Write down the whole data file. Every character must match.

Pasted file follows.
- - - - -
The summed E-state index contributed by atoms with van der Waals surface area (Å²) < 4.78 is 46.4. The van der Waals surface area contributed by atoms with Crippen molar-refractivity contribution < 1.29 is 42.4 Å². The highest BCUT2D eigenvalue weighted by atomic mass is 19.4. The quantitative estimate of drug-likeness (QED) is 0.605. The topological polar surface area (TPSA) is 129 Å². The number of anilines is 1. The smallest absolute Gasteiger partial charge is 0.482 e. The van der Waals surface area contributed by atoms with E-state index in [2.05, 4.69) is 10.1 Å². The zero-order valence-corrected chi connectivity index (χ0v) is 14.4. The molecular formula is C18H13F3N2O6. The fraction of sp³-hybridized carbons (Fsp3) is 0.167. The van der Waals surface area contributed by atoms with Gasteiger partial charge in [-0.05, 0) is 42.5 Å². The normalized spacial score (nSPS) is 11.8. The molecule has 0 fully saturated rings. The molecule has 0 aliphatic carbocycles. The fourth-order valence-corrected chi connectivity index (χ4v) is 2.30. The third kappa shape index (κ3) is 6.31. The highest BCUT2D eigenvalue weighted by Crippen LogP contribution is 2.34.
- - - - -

The summed E-state index contributed by atoms with van der Waals surface area (Å²) < 4.78 is 46.4. The van der Waals surface area contributed by atoms with Crippen molar-refractivity contribution < 1.29 is 42.4 Å². The highest BCUT2D eigenvalue weighted by atomic mass is 19.4. The quantitative estimate of drug-likeness (QED) is 0.605. The topological polar surface area (TPSA) is 129 Å². The number of anilines is 1. The smallest absolute Gasteiger partial charge is 0.482 e. The van der Waals surface area contributed by atoms with E-state index in [2.05, 4.69) is 10.1 Å². The zero-order valence-corrected chi connectivity index (χ0v) is 14.4. The molecular formula is C18H13F3N2O6. The fraction of sp³-hybridized carbons (Fsp3) is 0.167. The van der Waals surface area contributed by atoms with Gasteiger partial charge in [-0.05, 0) is 42.5 Å². The normalized spacial score (nSPS) is 11.8. The molecule has 0 fully saturated rings. The molecule has 0 aliphatic carbocycles. The fourth-order valence-corrected chi connectivity index (χ4v) is 2.30. The third kappa shape index (κ3) is 6.31. The highest BCUT2D eigenvalue weighted by Crippen LogP contribution is 2.34.